The third church I came to on Sculpt, the Art in Churches pilgrimage, was the Church of Saint Michael the Archangel at Well.
Well is an ancient settlement, and this church is at least the third that has stood on this site. An entry in the Doomsday Book of 1086 reads, 'Welle - there is a church there and a priest'. The church of that period was superseded by a Norman building (c1190), and the present church was begun in the early fourteenth century. The building has a wealth of interesting features from different periods of history including a Roman mosaic, medieval stained glass, sixteenth century graffiti and the original altar. It is this blending and melding of the fabric of centuries that makes up both the church and the village that inspired Harriet Hill's installation piece, 'Rock of Ages'.
Rock of Ages takes the form of a suspended rock about three metres in length, formed in willow and then covered in wet felting using wool from the local Masham sheep, with baler twine worked into the surface. It is suspended from the church roof with taut shock cords. The Rock is, perhaps obviously, a reference to August Toplady's hymn of 1763, 'Rock of Ages', and symbolises the community that has been there since ancient times, layered and evolving, but always present, the local wool and familiar farm materials a reflection of the ordinary people who have worked the land around the church and played a crucial part in its long history. The taut, red suspension cords draw attention to the architecture and space within the building and speak of the life blood that has ebbed and flowed through the community since ancient times, and as the rock floats eerily above the ground, casting strange shadows as it is pushed back and forth, perhaps it gives us a cue to consider what the future will contribute to this unbroken heritage.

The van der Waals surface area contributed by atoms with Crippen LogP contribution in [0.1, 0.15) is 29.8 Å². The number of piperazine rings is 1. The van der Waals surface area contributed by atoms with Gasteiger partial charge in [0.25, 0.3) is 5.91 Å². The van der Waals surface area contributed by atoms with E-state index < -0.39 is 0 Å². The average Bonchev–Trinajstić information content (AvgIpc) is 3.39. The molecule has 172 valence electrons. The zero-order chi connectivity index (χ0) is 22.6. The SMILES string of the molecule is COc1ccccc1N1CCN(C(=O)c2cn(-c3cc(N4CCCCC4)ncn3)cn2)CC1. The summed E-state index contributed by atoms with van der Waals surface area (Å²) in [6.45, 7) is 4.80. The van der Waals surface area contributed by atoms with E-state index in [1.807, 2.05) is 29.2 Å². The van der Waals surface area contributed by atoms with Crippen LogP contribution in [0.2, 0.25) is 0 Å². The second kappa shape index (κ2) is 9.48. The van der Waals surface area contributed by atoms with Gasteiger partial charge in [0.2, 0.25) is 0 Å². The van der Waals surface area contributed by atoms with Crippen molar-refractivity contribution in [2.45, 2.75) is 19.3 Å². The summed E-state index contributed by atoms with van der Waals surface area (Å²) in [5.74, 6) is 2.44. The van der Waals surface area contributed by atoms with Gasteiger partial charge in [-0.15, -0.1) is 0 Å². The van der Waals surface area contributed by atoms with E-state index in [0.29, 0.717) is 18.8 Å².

Harriet Hill's work responds instinctively to the specifics of each space, her work as a contemporary felt maker challenging ambiguity, scale, but also a great sense of play, inviting viewers to explore in a very tactile and fun way. I watched two small boys push the rock back and forth between them, enjoying the bounce and elasticity of this giant egg swinging through space, and reflected that their engagement in this ancient place was now as much a part of its timeline as a Roman mosaic, a mention in the Doomsday book and the colours that lit up the floor from medieval glass-work.
I collected my postcard and continued on to Snape.
This part of my site isn't about me at all.
It is about watching, observing and reading the work of others. Those who know what they are about, who have honed their crafts over many years and for whom I have the greatest respect and admiration.
I have learned, and continue to learn, so much from each show watched, each book read, each art work discovered and each person encountered, and I am humbled by their generosity of spirit in giving so much.